MSF blames ViiV Healthcare for delaying access to new life-changing HIV medicine in vulnerable regions

MSF has raised concerns over new clauses introduced by ViiV Healthcare during their contract negotiations around cabotegravir, a new long acting HIV medicine.

What happened?

Since June 2022, the Médecins Sans Frontières (MSF) and ViiV healthcare-the sole supplier of long acting cabotegravir anti-retroviral, have been in contract negotiations aimed at increasing access to the medicine by vulnerable groups in low- and middle-income countries.

MSF has now raised concerns over ViiV Healthcare’s introduction of new clauses in the agreement that would essentially increase supply chain risk around the commodity and limit accessibility by low-resourced regions including Africa.


Born out of a partnership between GSK, Pfizer and later Shionogi, ViiV healthcare, for more than a decade now has focused its efforts around HIV medicines and research. And prime in its efforts is an injectable long-acting pre-exposure prophylaxis (PrEP) anti-retroviral medicine Cabotegravir.

Cabotegravir is expected to ramp up the fight against spread of HIV particularly in Africa where the disease burden is disproportionate to global figures. Being an injectable form of PrEP administered twice between 4 weeks and once 8-weekly thereafter, it is expected to be a crucial factor in stamping on stigma and improving adherence.

Particularly, in a region with more than 25 million people living with HIV (PLHIV) it is expected that use of cabotegravir can result in a 79% relative reduction in HIV risk compared to the oral PrEP.

This medicine is the first long-acting HIV prevention medicine and in July 2022, the WHO recommended its inclusion by countries as part of their comprehensive approach to HIV prevention.

MSF claim that they have held lengthy discussions with ViiV healthcare since June 2022 and their position is that the new terms introduced in the negotiations in May 2023 will only serve to delay access to the crucial medicine.

MSF, whose key mandate is to provide medical assistance to people affected by exclusion from healthcare is seeking withdrawal of the confidentiality clauses and terms amended to ensure security and timely availability of cabotegravir.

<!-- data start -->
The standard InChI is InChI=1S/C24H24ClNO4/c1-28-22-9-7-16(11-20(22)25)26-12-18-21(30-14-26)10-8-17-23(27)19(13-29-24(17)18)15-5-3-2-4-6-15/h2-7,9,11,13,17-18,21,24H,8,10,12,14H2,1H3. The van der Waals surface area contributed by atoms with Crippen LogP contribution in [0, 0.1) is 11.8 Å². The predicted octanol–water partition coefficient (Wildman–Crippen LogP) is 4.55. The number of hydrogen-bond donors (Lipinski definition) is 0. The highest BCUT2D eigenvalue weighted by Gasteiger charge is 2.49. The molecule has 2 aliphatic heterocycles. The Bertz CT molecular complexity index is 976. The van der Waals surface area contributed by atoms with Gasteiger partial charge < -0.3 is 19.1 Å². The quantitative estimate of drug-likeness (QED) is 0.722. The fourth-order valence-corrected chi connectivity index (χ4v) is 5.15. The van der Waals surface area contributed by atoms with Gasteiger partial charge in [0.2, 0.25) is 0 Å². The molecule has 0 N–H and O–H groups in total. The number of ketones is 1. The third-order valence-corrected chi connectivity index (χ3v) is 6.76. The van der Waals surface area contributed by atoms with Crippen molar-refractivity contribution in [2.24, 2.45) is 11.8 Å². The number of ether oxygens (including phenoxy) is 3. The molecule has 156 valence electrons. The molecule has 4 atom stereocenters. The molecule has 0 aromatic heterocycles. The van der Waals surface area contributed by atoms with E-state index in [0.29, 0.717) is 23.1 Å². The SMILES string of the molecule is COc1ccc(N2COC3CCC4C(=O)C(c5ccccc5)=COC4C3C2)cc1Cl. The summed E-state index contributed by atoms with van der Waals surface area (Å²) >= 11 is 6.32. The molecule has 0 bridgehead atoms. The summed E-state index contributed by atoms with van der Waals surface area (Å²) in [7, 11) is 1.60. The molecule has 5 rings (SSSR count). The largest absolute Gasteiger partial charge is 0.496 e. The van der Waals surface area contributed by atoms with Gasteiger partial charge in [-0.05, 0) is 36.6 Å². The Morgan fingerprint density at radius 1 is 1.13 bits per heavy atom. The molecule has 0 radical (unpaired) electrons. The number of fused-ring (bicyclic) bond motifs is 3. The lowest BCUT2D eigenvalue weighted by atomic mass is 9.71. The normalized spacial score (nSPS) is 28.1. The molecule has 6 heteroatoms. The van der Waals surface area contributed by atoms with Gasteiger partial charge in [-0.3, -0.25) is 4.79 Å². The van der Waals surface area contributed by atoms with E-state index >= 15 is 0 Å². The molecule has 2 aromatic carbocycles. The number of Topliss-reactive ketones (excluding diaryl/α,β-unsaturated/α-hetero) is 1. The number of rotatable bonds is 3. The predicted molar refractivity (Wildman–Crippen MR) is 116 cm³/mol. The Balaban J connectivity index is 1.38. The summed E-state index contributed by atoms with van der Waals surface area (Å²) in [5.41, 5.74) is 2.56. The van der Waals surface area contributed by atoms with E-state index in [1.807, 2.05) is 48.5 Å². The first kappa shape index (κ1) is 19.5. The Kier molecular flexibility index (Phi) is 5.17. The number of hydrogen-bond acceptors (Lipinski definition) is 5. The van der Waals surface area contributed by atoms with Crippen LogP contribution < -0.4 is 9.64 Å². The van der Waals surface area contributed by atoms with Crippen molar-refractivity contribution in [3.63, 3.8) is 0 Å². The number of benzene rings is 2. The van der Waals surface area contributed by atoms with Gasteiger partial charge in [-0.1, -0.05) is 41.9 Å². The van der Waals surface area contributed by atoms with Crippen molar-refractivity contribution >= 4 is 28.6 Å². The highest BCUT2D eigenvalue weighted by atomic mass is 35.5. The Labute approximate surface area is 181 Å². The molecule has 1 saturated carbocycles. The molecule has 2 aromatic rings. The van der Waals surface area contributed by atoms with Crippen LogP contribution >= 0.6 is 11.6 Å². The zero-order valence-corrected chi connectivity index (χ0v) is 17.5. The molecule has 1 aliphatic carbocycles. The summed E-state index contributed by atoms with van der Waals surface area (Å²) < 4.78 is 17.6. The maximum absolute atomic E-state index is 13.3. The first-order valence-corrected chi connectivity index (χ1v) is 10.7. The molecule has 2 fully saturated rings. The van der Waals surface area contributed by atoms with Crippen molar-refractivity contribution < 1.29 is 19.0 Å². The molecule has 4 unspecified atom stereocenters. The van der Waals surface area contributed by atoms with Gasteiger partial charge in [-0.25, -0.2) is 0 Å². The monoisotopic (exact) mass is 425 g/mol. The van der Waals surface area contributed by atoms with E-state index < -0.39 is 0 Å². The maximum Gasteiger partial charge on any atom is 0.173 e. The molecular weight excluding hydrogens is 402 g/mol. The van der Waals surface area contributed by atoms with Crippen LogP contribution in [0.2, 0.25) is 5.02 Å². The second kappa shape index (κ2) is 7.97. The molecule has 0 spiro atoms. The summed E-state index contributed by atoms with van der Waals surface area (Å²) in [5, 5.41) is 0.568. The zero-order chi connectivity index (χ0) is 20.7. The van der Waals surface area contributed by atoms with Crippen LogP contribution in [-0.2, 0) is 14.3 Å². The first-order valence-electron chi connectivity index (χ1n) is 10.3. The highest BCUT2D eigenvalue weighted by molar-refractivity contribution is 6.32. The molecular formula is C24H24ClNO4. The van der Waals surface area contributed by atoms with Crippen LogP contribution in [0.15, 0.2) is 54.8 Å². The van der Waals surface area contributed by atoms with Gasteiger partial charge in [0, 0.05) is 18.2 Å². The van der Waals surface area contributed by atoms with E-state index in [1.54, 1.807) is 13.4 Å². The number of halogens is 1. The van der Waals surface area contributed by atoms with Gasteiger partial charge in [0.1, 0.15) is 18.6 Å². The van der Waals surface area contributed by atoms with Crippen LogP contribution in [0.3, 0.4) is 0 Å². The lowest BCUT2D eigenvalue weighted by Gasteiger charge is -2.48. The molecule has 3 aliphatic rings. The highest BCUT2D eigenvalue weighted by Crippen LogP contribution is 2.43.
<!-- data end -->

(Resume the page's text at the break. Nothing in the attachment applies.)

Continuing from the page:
What was said?

In an open letter to the top brass at ViiV Healthcare, Dr. Sidney Wong, an executive co-director at MSF highlighted 4 main contentious clauses:

  • ViiV Healthcare to maintain right of refusal of purchase orders with no valid reason
  • ViiV increases time of approval of a purchase order from 5-45 days
  • Introduction of a termination of convenience clause with a 90-day notice.
  • Addition of a confidentiality clause specifically on pricing

See also: Nigeria: Pfizer seeks collaboration in the fight against counterfeit medicines (

What’s more

MSF has called for openness on manufacturing capacity and supplies allocation:

“We call on ViiV once again to commit to transparency around manufacturing capacity and supply allocation to countries with relatively higher rates of HIV infection and therefore need for better PrEP as compared to those countries with financially more lucrative markets.”

Dr. Sidney Wong, Exexutive Co-Director, MSF

In its part ViiV Healthcare has stated that its still working closely on contract negotiations with MSF to enable access to Cabotegravir as quickly as possible and reiterated its commitment  to serving its partners.


In July 2022, ViiV Healthcare and Medicines Patent Pool announced the signing of a new voluntary licensing agreement for patents relating to long-acting cabotegravir to enable access to 90 countries. Through this agreement three generic manufacturers; Aurobindo, Cipla and Mylan will have the opportunity to manufacture, develop and supply generic versions of the drug.

MSF also raised concerns over this agreement due to several issues including that: the geographical scope of the license is limited and does not even match that of the licenses for dolutegravir (2014 and 2020), the other anti-retroviral licensed by ViiV to MPP. Further, it excludes 47 out of 54 upper middle-income countries (UMICs).

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